Crane Chasers sling cranes and winches, and direct the movement of loads ensuring loads do not exceed lifting capacities.
Specialisations: Dogman/woman, Slinger.
A certificate III in dogging is usually needed to work as a Crane Chaser. Some workers complete a traineeship.
Slings cranes and winches.
Directs the movement of loads.
Ensures loads do not exceed lifting capacities.
May inform operator of progress with the manoeuvre.
Vocational Education and Training (VET)
Informal or on-the-job
JSA produces employment projections to show where likely future job opportunities may be. Employment projections data are only produced for occupations at the broad four digit Australian and New Zealand Standard Classification of Occupations (ANZSCO) level. While data are not available for this occupation, projections data are available for the parent occupation, Other Construction and Mining Labourers, under the outlook section.
Earnings and hours
Around 80% of people employed as Crane Chasers work full-time hours, in all their jobs combined. This is 14 percentage points above the all jobs average (66%).
Full-time workers work an average of 50 hours per week in their main job. This is 6 hours more than the all jobs average (44 hours per week).
Sources:Full-time share and full-time hours: ABS, 2016 Census, customised report. Compared to the all jobs average.
Employment across Australia
Employment by State and Territory (% Share)
|State||Crane Chasers||All Jobs Average|
Around 40% of Crane Chasers live outside of capital cities, compared with the all jobs average of 38%.
New South Wales and Queensland have a large share of employment relative to their population size.
Source: Based on ABS Census 2016, Customised Report. Share of workers across Australian states, territories and regions, in this job compared to the all jobs average.
Age and gender
The median age of Crane Chasers is 36 years. This is younger than the all jobs average of 40 years.
A large share of workers are aged 25 to 34 years.
Females make up 2% of the workforce. This is 46 percentage points below the all jobs average of 48%.
Source: Based on ABS Census 2016, Customised Report. Age profile and gender share compared to the all jobs average.
Age Profile (% Share)
|Age Bracket||Crane Chasers||All Jobs Average|
|65 and Over||1.0||4.2|
Source: Based on ABS Census 2016, Customised Report. Age profile of workers in this job compared to the all jobs average.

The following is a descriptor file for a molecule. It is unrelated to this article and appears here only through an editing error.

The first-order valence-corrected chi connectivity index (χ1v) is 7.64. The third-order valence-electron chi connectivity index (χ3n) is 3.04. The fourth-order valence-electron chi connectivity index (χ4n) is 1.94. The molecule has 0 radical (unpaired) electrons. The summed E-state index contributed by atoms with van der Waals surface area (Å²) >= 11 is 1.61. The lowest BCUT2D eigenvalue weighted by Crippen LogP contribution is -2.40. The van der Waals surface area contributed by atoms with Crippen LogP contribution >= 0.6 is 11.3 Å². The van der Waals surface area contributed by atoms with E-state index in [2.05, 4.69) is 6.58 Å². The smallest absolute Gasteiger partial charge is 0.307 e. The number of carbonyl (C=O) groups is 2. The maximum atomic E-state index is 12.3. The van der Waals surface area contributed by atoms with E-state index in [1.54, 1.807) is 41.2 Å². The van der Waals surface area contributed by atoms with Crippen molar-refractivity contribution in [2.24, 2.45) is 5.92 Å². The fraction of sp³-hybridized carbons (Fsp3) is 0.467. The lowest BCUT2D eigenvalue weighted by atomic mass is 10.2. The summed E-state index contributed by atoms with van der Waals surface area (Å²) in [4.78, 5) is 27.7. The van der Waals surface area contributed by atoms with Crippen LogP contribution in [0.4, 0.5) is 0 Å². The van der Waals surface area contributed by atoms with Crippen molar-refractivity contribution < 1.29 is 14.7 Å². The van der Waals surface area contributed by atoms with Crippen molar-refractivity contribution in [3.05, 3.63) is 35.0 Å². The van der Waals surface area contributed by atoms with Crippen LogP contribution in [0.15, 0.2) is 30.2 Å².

Education, training and experience
A certificate III in dogging is usually needed to work as a Crane Chaser. Some workers complete a traineeship.
- My Skills to compare Vocational Education and Training (VET) courses, providers and student outcomes.
- AAPathways website to explore VET training pathways.
Highest Level of Education (% Share)
|Type of Qualification||Crane Chasers||All Jobs Average|
|Post Graduate/Graduate Diploma or Graduate Certificate||0.0||10.1|
|Year 10 and below||25.3||12.5|
Source: ABS Census 2016, Customised Report. Highest qualification completed by workers in this job (in any field of study). Qualifications needed by new workers might be different from the qualifications of workers already in the job.
Skills and Knowledge
Employers look for Construction and Mining Labourers who are reliable, hardworking and can work independently.
Skills can be improved through training or experience.
45%Judgment and decision making
Figuring out the pros and cons of different options and choosing the best one.
Thinking about the pros and cons of different ways to solve a problem.
43%Coordination with others
Being adaptable and coordinating work with other people.
Keeping track of how well work is progressing so you can make changes or improvements.
43%Operation and control
Controlling equipment or systems.
Managing your own and other peoples' time to get work done.
Watching gauges, dials, or other indicators to make sure a machine is working properly.
39%Quality control analysis
Doing tests and checking products, services, or processes to make sure they are working properly.
39%Management of personnel resources
Motivating, developing, and directing people as they work, and choosing the best people for the job.
Listening to others, not interrupting, and asking good questions.
37%Complex problem solving
Noticing a problem and figuring out the best way to solve it.
Figuring out why a machine or system went wrong and working out what to do about it.
Talking to others.
Deciding on the kind of tools and equipment needed to do a job.
Being able to use what you have learnt to solve problems now and again in the future.
Fixing machines or systems.
Maintaining equipment and deciding what maintenance will be needed in the future.
Reading work related information.
Teaching people how to do something.
Understanding why people react the way they do.
These are important topics, subjects or knowledge areas.